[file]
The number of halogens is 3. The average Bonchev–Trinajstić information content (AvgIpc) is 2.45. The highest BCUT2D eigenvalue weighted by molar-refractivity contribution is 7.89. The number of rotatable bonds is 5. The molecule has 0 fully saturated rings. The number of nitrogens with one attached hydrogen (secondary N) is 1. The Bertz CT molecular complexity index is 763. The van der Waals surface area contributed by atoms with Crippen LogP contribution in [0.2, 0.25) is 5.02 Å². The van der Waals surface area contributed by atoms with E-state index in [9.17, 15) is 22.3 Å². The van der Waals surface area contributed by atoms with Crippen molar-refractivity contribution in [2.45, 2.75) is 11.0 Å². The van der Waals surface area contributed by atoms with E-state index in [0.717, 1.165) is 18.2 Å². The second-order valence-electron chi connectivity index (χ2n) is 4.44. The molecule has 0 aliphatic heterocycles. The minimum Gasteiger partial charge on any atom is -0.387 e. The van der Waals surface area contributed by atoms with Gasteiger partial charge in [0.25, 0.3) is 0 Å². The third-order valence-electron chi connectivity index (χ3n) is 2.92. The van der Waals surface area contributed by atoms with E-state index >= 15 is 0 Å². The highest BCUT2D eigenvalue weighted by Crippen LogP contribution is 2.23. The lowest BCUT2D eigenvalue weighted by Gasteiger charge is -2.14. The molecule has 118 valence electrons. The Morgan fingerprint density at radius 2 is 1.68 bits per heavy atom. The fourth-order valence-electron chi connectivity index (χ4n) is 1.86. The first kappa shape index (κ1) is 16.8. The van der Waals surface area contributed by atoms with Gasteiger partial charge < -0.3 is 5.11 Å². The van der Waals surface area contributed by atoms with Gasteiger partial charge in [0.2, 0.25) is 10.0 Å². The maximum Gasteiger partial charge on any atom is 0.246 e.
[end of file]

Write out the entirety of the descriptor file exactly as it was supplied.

The number of halogens is 3. The average Bonchev–Trinajstić information content (AvgIpc) is 2.45. The highest BCUT2D eigenvalue weighted by molar-refractivity contribution is 7.89. The number of rotatable bonds is 5. The molecule has 0 fully saturated rings. The number of nitrogens with one attached hydrogen (secondary N) is 1. The Bertz CT molecular complexity index is 763. The van der Waals surface area contributed by atoms with Crippen LogP contribution in [0.2, 0.25) is 5.02 Å². The van der Waals surface area contributed by atoms with E-state index in [9.17, 15) is 22.3 Å². The van der Waals surface area contributed by atoms with Crippen molar-refractivity contribution in [2.45, 2.75) is 11.0 Å². The van der Waals surface area contributed by atoms with E-state index in [0.717, 1.165) is 18.2 Å². The second-order valence-electron chi connectivity index (χ2n) is 4.44. The molecule has 0 aliphatic heterocycles. The minimum Gasteiger partial charge on any atom is -0.387 e. The van der Waals surface area contributed by atoms with Gasteiger partial charge in [0.25, 0.3) is 0 Å². The third-order valence-electron chi connectivity index (χ3n) is 2.92. The van der Waals surface area contributed by atoms with E-state index >= 15 is 0 Å². The highest BCUT2D eigenvalue weighted by Crippen LogP contribution is 2.23. The lowest BCUT2D eigenvalue weighted by Gasteiger charge is -2.14. The molecule has 118 valence electrons. The Morgan fingerprint density at radius 2 is 1.68 bits per heavy atom. The fourth-order valence-electron chi connectivity index (χ4n) is 1.86. The first kappa shape index (κ1) is 16.8. The van der Waals surface area contributed by atoms with Gasteiger partial charge < -0.3 is 5.11 Å². The van der Waals surface area contributed by atoms with Gasteiger partial charge in [0.2, 0.25) is 10.0 Å². The maximum Gasteiger partial charge on any atom is 0.246 e.